Tales of the Fairy and Holes in the Plot

Branches, branches. Branches everywhere. It always begins this way. Branches. Or brambles. A briar. Thick and encroaching. A breakable portent of evil. Though it can be eradicated with a hacksaw. And the girl is asleep, the story says. Covered by a curse. Doomed.

    The girl thought about these odd things as she lay on her bed at the top of the castle's tallest tower, drowsy and in and out of sleep. The castle was covered in branches and briars and brambles, and other bushy things that bore down on passersby. She was hiding in her bed. Just in case someone decided to play the rescuer. She couldn't remember the end of the stories, but surely no one would look for her here. Not in her bedroom. That would be rude.

   She was glad the sorceress had forgotten about fog. No one ever gets cursed with fog. The sorceresses always forgot about fog. The thing about fog, she thought, was that in the story, the fog is already there, misty, glomming onto the atmosphere to set the stage. It doesn't just appear because the death has already happened. And usually it got there by murder.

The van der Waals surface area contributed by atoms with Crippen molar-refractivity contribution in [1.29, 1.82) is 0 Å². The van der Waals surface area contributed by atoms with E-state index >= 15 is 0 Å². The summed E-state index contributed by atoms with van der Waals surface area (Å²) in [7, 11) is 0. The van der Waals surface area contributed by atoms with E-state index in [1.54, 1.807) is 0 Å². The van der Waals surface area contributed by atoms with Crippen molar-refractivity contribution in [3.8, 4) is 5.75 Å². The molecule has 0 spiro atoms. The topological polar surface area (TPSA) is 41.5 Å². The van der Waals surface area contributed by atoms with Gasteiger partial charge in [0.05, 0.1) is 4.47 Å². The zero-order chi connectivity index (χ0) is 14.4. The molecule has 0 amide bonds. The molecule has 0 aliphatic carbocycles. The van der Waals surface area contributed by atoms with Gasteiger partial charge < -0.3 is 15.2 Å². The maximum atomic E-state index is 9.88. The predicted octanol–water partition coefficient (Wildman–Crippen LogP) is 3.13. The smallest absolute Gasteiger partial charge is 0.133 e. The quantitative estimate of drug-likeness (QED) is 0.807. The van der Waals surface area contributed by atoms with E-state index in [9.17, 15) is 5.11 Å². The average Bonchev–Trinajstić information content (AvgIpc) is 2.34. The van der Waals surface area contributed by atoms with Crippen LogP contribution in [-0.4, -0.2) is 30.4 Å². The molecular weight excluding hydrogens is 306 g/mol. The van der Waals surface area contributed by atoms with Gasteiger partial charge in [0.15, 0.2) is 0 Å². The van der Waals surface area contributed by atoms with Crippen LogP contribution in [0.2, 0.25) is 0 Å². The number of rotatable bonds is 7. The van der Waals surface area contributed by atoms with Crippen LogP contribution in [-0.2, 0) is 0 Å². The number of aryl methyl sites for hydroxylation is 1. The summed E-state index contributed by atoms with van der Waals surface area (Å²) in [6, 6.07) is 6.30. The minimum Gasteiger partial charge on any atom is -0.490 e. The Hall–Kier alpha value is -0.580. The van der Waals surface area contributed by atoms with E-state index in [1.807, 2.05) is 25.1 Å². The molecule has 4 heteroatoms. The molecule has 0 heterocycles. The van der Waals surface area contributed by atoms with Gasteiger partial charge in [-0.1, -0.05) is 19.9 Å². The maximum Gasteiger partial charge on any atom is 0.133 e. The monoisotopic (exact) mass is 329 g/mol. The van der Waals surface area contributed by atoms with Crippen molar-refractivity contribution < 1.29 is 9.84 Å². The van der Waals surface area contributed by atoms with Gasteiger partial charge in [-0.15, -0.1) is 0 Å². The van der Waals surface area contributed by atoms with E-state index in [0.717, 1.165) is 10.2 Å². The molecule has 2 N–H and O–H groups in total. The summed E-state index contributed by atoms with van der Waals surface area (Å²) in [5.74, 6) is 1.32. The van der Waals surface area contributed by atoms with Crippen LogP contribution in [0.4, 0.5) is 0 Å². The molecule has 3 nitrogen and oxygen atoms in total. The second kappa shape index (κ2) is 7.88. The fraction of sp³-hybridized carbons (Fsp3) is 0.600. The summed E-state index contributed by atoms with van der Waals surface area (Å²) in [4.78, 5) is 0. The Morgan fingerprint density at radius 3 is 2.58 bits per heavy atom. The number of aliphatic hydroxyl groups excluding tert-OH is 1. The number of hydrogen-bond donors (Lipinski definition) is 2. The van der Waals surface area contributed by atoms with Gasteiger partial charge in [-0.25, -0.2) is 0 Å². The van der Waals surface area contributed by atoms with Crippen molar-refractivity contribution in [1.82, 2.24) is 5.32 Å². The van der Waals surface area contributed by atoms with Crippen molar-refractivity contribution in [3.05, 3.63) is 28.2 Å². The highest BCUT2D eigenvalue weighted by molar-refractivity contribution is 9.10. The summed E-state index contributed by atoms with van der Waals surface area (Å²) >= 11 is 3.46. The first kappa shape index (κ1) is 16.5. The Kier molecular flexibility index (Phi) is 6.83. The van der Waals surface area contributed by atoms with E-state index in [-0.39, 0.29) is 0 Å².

That was a cheering thought.

    Yes, she'd rather have the brambles and the branches and the briar

    After all, she could always hack them up.

    When she was good and ready.

    After she was done resting.

    You couldn't hack up fog.

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